Disassembly

The .mi4 file is encrypted and so must first be decrypted using mi4code:

$ mi4code decrypt H10_20GC.mi4 H10_20GC.mi4.bin

where 20gc_eng corresponds to the decryption key for the US firmware. It can then be disassembled as with the bootloader:

$ arm-elf-objdump -D --target binary -marm H10_20GC.mi4.bin

Reverse Engineering

There is a header which is documented on the mi4code website. Actual code execution starts at 0x200.

Running Custom Code

It is possible to run custom code on the H10 simply by creating a mi4 file and copying it to the player. The process of making the mi4 file is:

  • Compile the code (eg. compile the Rockbox bootloader using the patch above)
  • Use mi4code's 'build' command to make the mi4:
$ mi4code build -3 bootloader/bootloader.bin bootloader.mi4
  • Encrypt the new mi4 file for your model:
$ mi4code encrypt bootloader.mi4 H10_20GC_unsigned.mi4 20gc_eng
  • Digitally sign the mi4 file:
$ mi4code sign H10_20GC_unsigned.mi4 H10_20GC.mi4
  • Follow normal firmware upgrading procedures

Firmware Upgrade

Using a modified mi4 firmware on the H10 is very straightforward. It is also very easy to recover from a bad firmware image.

The upgrade procedure is as follows:

  • Connect the device in UMS mode
  • Put the mi4 file in the 'System' directory of the player. Make sure it is named properly for your model. It's a good idea to keep a backup of the mi4 file that is there already.
  • Unmount the disk and unplug the USB cable.
  • The device then restarts and runs the new firmware

To recover from a bad firmware:

  • Connect the device in UMS mode
  • Put the backed up original mi4 file in the 'System' directory of the player. Make sure it is named properly for your model.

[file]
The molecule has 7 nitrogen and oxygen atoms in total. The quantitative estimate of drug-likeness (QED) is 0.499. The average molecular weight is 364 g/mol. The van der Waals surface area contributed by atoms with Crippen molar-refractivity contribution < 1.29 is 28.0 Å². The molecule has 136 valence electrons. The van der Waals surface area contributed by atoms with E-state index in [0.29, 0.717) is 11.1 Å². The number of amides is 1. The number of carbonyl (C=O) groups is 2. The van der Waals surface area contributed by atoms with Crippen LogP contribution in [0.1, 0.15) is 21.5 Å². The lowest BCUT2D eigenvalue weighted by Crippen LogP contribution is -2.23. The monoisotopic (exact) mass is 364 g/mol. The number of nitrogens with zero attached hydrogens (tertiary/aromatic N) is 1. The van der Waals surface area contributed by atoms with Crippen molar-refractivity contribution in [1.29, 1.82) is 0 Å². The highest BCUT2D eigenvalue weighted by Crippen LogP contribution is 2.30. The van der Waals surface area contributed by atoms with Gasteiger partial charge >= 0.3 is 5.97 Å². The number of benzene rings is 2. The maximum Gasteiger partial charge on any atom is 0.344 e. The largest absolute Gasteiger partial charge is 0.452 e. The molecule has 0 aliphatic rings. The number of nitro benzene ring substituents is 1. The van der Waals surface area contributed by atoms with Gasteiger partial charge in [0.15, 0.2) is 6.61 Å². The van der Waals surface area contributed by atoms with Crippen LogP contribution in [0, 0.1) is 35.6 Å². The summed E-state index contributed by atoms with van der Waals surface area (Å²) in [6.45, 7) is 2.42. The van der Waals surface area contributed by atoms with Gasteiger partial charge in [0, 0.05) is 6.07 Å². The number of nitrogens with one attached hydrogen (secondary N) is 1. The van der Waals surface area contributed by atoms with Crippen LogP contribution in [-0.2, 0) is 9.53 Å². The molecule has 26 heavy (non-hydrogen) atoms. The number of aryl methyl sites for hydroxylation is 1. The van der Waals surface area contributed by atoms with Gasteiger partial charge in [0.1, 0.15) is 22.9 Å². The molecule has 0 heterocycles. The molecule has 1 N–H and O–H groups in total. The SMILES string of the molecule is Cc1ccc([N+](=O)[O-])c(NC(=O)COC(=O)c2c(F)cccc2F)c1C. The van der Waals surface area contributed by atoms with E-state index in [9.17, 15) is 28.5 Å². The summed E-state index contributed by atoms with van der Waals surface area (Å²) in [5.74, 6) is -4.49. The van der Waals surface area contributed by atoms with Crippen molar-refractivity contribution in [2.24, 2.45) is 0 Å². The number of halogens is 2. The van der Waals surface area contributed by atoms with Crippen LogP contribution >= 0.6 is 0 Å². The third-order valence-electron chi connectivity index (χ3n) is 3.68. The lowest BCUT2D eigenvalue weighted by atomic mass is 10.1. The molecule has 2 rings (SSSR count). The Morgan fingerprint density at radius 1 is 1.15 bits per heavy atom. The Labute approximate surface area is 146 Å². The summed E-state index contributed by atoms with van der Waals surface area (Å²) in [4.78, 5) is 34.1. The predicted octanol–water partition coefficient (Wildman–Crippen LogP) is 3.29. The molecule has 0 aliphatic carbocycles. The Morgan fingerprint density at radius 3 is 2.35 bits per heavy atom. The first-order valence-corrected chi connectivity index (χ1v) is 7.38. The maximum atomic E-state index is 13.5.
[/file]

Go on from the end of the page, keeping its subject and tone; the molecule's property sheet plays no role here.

• Unmount the disk and unplug the USB cable.
  • The device then restarts and runs the original firmware

Build a Rockbox Bootloader

There is Rockbox bootloader in cvs. SVN. The procedure for building and using the bootloader on a H10 is:

  • Get rockbox-devel from CVS SVN
  • Follow the HowToCompileguide to compiling Rockbox (step 6 isn't required for the bootloader only for a normal Rockbox build). Select the appropriate H10 model and bootloader when running ../tools/configure. ../tools/configure. (Note: Those with the H10 MTP version must run ../tools/scramble -mi4v3 bootloader/bootloader.bin H10.mi4 in order to get a proper bootloader)
  • There will now be an appropriate mi4 file in the current directory. Using this file, follow normal Firmware Upgrade procedures (just the mi4 file, it is not necessary to update the iriver bootloader - BL_*.rom or BL_*.hex)
  • The bootloader will start up and look for the Rockbox firmware (rockbox.h10) in the root directory and in the .rockbox directory on your player. This firmware can be compiled from CVS SVN by selecting normal instead of bootloader when running ../tools/configure. You can then unzip in the root directory of your player the rockbox.zip file that make zip creates.

r4 - 20 Aug 2007 - 11:11:54 - PeterDHoye

Revision r2 - 29 Mar 2007 - 23:46 - NathanHepting
Revision r1 - 21 Dec 2006 - 11:40 - GeoffStokes
Copyright by the contributing authors.